Tuesday, December 11, 2012

Unsolicited Ad for Genetic Testing

Some time ago, my elder son persuaded me to pay for genetic testing by 23andMe. They send you a test kit, you provide some saliva, they test it. They then tell you what the genetic information implies about medical problems you are more or less likely than average to have and where your distant ancestors come from, and make it possible, if you wish, to get in touch with putative relatives, people who have also been tested and whose genetic information suggests common ancestry not too far back. 

They also invite you to answer a bunch of questions about yourself designed to generate additional information about what genetic characteristics correlate with what outcomes, information that can then be used to, among other things, better inform their other customers. Thus getting tested not only provides some private benefits, it also increases the existing store of information about the results of different gene variants, which strikes me as a good thing to do.

I have two pieces of evidence that their service is real. The main one is that they correctly identified my son as my son. The minor one is that they told me I had an above average chance of a particular sort of tumor. The information was not useful, however, since it arrived after the tumor had been diagnosed and removed.

I recently got an email from them, announcing a sale—$99 for their services, which I think is what I paid but is less than their standard price. I thought some of my readers might be interested, hence this post.

4 Comments:

At 8:52 PM, December 11, 2012, Anonymous Phil said...

Just ordered. Thanks!

 
At 11:31 AM, December 12, 2012, Blogger BG said...

The $99 dollars is offered without their subscription fee that they used to charge. This technology keeps getting cheaper and provides more value every year.

 
At 1:53 PM, December 22, 2012, Blogger Patri Friedman said...

Unfortunately right now, the general knowledge about genetic effects is fairly modest, 23andme doesn't sequence your whole genome, and they use a relatively small database of highly validated results (they seem more worried about being sued for inaccuracy than having too limited a product). So while they have some actionable info (like my APOE4) and a decent number of genetic disease carriers, most of the info is on the order of "you have a 4% risk of X instead of the usual 2.5%", which isn't that useful.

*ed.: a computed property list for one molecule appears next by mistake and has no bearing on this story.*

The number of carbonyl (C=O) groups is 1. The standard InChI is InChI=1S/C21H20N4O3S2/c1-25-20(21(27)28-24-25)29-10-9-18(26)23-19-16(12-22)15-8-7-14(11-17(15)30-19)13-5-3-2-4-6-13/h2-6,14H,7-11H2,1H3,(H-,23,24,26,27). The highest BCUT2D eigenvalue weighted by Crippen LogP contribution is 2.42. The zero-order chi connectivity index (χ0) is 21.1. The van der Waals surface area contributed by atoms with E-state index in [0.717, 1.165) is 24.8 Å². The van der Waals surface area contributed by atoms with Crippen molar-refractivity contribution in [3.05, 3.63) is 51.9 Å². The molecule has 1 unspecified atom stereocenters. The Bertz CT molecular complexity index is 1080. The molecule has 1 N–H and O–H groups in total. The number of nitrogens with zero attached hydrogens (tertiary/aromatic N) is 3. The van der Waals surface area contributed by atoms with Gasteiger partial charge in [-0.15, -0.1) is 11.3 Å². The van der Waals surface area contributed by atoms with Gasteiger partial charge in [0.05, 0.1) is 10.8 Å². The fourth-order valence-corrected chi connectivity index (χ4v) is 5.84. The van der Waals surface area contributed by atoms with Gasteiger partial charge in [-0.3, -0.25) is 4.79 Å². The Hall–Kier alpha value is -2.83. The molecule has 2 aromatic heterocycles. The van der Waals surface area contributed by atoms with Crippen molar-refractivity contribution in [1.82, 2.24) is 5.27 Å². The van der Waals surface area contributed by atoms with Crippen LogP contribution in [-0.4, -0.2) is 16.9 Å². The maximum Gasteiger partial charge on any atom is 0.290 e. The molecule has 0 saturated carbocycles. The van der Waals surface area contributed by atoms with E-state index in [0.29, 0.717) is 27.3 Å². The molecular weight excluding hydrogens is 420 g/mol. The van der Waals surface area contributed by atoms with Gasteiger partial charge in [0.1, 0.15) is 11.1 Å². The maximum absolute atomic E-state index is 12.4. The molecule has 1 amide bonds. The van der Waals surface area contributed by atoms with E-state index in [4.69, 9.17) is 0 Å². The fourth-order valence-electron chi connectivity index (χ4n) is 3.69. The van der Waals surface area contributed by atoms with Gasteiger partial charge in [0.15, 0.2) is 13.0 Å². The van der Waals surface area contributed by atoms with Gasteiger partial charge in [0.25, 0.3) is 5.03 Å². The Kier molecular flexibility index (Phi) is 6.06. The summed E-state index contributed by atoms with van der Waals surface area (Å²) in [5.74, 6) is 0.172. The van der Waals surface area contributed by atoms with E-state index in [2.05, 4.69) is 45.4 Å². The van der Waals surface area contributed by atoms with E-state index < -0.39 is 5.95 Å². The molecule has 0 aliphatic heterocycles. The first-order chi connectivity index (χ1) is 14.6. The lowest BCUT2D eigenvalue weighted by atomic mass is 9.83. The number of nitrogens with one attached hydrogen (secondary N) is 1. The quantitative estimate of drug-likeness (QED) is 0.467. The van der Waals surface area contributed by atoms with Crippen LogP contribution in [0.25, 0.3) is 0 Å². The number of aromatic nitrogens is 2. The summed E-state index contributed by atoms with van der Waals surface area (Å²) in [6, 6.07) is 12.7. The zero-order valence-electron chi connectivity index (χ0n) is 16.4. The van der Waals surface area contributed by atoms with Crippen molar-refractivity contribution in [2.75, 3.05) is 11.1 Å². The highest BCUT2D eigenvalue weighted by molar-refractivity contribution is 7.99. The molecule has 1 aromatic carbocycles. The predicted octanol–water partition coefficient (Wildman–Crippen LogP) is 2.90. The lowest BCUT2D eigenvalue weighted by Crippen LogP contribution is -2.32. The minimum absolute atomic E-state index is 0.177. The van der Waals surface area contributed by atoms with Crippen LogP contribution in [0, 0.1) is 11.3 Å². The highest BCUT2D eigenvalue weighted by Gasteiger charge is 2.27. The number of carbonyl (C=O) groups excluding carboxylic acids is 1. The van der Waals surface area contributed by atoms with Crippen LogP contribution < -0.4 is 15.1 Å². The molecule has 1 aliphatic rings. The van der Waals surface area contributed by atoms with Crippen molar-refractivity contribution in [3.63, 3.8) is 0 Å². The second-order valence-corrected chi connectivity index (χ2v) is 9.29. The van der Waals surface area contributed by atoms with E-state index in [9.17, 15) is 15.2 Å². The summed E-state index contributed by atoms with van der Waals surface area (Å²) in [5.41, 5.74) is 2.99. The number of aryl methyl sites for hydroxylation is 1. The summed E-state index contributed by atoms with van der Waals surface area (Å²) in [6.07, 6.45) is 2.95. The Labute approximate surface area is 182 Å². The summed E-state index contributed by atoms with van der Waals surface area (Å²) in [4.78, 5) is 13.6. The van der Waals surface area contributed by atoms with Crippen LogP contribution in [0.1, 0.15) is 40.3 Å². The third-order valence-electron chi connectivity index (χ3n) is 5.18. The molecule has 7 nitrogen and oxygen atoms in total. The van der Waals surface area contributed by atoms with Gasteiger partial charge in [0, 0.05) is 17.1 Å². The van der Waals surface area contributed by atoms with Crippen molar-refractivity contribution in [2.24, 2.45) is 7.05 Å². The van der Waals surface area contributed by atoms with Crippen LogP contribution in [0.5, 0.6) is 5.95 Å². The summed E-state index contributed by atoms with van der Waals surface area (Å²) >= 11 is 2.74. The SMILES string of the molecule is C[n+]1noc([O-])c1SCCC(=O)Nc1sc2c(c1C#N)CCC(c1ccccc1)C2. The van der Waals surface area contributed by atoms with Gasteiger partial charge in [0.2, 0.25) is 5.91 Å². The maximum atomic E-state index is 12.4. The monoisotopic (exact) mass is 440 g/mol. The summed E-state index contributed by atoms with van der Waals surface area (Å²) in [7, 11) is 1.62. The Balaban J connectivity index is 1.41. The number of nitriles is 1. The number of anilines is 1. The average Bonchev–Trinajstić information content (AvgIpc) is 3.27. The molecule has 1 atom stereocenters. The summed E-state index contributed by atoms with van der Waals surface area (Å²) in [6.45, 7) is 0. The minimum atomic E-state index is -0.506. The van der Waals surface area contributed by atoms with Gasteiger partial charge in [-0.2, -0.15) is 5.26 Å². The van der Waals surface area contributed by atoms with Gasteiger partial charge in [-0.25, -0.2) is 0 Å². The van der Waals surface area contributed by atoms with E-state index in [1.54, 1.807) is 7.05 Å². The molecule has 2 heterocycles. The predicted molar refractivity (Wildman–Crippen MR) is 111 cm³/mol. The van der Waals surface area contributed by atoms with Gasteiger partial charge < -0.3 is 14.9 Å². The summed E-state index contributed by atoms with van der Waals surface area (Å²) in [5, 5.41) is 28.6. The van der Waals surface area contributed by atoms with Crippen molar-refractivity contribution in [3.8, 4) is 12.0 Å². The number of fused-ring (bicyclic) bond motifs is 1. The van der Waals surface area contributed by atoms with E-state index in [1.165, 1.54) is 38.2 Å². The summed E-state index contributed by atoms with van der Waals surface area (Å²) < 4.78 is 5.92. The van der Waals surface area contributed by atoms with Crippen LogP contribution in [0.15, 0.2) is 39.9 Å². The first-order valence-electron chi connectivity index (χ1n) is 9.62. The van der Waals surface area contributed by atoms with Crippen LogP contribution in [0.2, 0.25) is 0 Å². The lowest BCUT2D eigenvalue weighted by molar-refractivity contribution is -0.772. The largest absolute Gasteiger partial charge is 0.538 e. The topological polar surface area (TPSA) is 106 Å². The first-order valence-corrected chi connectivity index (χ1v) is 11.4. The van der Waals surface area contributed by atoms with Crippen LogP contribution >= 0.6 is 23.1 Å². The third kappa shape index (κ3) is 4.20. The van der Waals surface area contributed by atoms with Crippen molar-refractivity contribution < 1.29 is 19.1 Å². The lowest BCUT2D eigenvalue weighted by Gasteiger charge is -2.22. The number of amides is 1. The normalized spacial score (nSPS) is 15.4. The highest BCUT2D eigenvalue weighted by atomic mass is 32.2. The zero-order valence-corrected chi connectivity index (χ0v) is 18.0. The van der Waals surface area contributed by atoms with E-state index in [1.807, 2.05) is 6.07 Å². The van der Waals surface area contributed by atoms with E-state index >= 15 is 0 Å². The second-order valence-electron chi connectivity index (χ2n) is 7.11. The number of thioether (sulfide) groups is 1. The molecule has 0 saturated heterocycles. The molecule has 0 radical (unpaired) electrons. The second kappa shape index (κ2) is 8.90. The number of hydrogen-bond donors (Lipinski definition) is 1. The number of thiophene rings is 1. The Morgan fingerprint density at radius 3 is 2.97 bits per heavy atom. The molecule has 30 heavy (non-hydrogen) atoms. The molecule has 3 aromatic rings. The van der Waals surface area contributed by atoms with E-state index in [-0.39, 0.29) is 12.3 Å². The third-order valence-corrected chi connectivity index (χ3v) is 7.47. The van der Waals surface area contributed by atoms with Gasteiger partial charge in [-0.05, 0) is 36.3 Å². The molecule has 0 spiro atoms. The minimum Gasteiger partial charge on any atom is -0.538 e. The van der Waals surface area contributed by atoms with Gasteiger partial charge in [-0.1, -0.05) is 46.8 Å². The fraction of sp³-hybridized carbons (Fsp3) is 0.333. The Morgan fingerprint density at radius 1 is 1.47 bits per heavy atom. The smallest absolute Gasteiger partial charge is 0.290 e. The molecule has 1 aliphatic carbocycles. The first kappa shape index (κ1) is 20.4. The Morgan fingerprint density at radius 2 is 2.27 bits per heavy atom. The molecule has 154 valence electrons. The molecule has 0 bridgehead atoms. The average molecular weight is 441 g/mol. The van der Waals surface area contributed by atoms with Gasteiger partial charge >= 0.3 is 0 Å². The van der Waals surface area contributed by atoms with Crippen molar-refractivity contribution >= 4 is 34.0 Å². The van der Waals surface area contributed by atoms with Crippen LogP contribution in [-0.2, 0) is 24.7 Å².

I think the huge gains will come over time, both from ongoing research around the world, and the public benefit you mention - the huge database of genes, plus the surveys they offer, will help them learn more about disease risks. But because genes have small cumulative probabilistic effects for most conditions, it will take a lot of research before we know enough small effects for them to accumulate to large total effects which are then actionable.

 
At 11:49 AM, December 27, 2012, Blogger Deepa said...

What about epigenetics though?

It makes the environment more of a factor than was previously known, in how our genes are expressed.

This might mean that the information 23andme gives us, is even more useless than was known before the rise of epigenetics!

Maybe it's still worth the $99 though.

 

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